ZooAmerica Looks to Welcome Spring
Warmer temperatures are on the way and after the long, cold winter, days spent inside will soon be behind us.
One of my favorite spring trips is a visit to ZooAmerica North American Wildlife Park where more than 200 animals make their home. The Zoo is comprised of the five regions of North America: Southern Swamps, Northlands, Big Sky Country, Eastern Woodlands and The Great Southwest. I enjoy seeing and learning about the animals who live on my continent and in my backyard since I may, or may not, have the opportunity to encounter them in the wild.
ZooAmerica is a member of the prestigious Association of Zoos and Aquariums (AZA), a nonprofit organization dedicated to the advancement of zoos and aquariums in the areas of conservation, education, science, and recreation.
The animals that live at ZooAmerica would be unable to survive in the wild. Many have been injured and treated by wildlife rehabilitators before coming to the Zoo. Others have been raised by humans and would be a danger to both themselves and to humans if they were released into the wild.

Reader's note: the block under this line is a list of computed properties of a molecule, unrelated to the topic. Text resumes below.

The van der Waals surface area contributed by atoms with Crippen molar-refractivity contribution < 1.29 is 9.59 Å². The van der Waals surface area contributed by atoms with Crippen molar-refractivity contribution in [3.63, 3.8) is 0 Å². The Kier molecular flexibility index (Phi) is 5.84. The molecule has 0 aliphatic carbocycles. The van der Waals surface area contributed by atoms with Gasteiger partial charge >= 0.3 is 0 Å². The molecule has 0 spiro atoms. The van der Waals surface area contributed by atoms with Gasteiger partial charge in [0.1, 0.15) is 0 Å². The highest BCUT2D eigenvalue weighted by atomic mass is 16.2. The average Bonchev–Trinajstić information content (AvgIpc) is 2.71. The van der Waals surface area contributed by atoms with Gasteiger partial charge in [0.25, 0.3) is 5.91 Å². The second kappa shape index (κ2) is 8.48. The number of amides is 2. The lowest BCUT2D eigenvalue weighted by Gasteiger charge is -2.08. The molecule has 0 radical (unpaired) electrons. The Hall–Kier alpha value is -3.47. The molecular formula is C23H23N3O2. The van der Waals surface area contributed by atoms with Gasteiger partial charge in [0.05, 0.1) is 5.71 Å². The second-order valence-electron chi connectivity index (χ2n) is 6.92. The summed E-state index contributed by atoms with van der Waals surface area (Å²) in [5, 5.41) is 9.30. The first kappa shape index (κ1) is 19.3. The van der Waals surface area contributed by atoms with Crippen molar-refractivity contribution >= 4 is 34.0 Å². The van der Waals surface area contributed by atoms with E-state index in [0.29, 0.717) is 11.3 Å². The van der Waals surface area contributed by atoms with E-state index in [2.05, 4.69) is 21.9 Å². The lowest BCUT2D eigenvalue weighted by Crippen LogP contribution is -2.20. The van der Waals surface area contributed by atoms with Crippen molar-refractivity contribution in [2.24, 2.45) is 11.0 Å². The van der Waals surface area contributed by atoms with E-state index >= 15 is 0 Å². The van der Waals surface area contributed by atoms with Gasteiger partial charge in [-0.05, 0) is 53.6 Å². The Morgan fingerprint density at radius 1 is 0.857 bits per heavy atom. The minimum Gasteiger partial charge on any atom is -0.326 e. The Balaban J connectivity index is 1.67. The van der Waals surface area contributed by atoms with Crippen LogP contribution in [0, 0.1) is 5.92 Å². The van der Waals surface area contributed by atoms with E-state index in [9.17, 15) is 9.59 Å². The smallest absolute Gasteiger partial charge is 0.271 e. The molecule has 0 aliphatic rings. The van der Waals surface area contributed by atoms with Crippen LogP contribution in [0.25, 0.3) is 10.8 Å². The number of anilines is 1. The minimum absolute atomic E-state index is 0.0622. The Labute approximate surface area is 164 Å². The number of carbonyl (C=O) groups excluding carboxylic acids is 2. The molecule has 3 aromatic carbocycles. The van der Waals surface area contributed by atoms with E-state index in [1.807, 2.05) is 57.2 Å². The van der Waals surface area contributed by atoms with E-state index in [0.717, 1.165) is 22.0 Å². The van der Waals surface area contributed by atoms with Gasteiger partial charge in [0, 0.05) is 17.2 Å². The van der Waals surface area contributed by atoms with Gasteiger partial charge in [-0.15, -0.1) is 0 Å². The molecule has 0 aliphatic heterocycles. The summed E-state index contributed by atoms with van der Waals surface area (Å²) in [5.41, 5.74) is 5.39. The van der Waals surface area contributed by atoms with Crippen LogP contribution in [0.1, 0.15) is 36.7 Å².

ZooAmerica also participates in the Species Survival Plan (SSP) coordinated by AZA. The Zoo’s Thick-billed Parrots are an example of the work being done at the Zoo, which is home to several of these endangered birds whose natural habitat is Mexico. The birds were selected and paired by AZA to provide the best genetic representation in offspring that are hatched in captivity and a Thick-billed Parrot was born at ZooAmerica in August 2014.
ZooAmerica is 11 acres, a very manageable size for everyone in the family, and it is completely accessible. Walkways and bathrooms accommodate both wheelchairs and strollers.
Since the Zoo focuses on North American animals, many of the Zoo’s residents live outside the entire year. It is wonderful to see the pronghorn and American elk in Big Sky Country and then continue along the path and encounter the Gray Wolf and Snowy Owl in the Northlands.
Animals who live in warmer climates are inside The Southern Swamps or The Great Southwest in the Desert Building which includes a nocturnal wing.
Animals do seem to be more active in the mornings, but any time is a good time to visit the Zoo which opens daily at 10 a.m. and closes at sunset.
Check www.ZooAmerica.com for hours and admission rates. Follow the Zoo on Facebook where you will find great pictures and information posted by one of the Naturalists.